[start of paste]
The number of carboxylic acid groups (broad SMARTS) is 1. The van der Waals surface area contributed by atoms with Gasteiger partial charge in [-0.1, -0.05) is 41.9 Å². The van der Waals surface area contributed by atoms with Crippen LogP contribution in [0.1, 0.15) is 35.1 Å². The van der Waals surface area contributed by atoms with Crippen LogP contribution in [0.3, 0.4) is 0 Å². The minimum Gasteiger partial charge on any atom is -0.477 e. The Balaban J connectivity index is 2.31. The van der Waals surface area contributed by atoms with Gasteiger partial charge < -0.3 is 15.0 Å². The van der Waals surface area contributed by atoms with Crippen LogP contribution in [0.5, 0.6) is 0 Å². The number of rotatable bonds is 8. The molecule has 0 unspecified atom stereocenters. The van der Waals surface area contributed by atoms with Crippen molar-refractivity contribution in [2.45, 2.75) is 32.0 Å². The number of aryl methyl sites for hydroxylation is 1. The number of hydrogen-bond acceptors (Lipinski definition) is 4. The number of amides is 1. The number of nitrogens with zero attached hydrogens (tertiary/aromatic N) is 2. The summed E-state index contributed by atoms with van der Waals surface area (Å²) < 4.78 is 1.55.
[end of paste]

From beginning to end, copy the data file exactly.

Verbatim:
The number of carboxylic acid groups (broad SMARTS) is 1. The van der Waals surface area contributed by atoms with Gasteiger partial charge in [-0.1, -0.05) is 41.9 Å². The van der Waals surface area contributed by atoms with Crippen LogP contribution in [0.1, 0.15) is 35.1 Å². The van der Waals surface area contributed by atoms with Crippen LogP contribution in [0.3, 0.4) is 0 Å². The minimum Gasteiger partial charge on any atom is -0.477 e. The Balaban J connectivity index is 2.31. The van der Waals surface area contributed by atoms with Gasteiger partial charge < -0.3 is 15.0 Å². The van der Waals surface area contributed by atoms with Crippen LogP contribution in [0.5, 0.6) is 0 Å². The number of rotatable bonds is 8. The molecule has 0 unspecified atom stereocenters. The van der Waals surface area contributed by atoms with Crippen molar-refractivity contribution in [2.45, 2.75) is 32.0 Å². The number of aryl methyl sites for hydroxylation is 1. The number of hydrogen-bond acceptors (Lipinski definition) is 4. The number of amides is 1. The number of nitrogens with zero attached hydrogens (tertiary/aromatic N) is 2. The summed E-state index contributed by atoms with van der Waals surface area (Å²) < 4.78 is 1.55.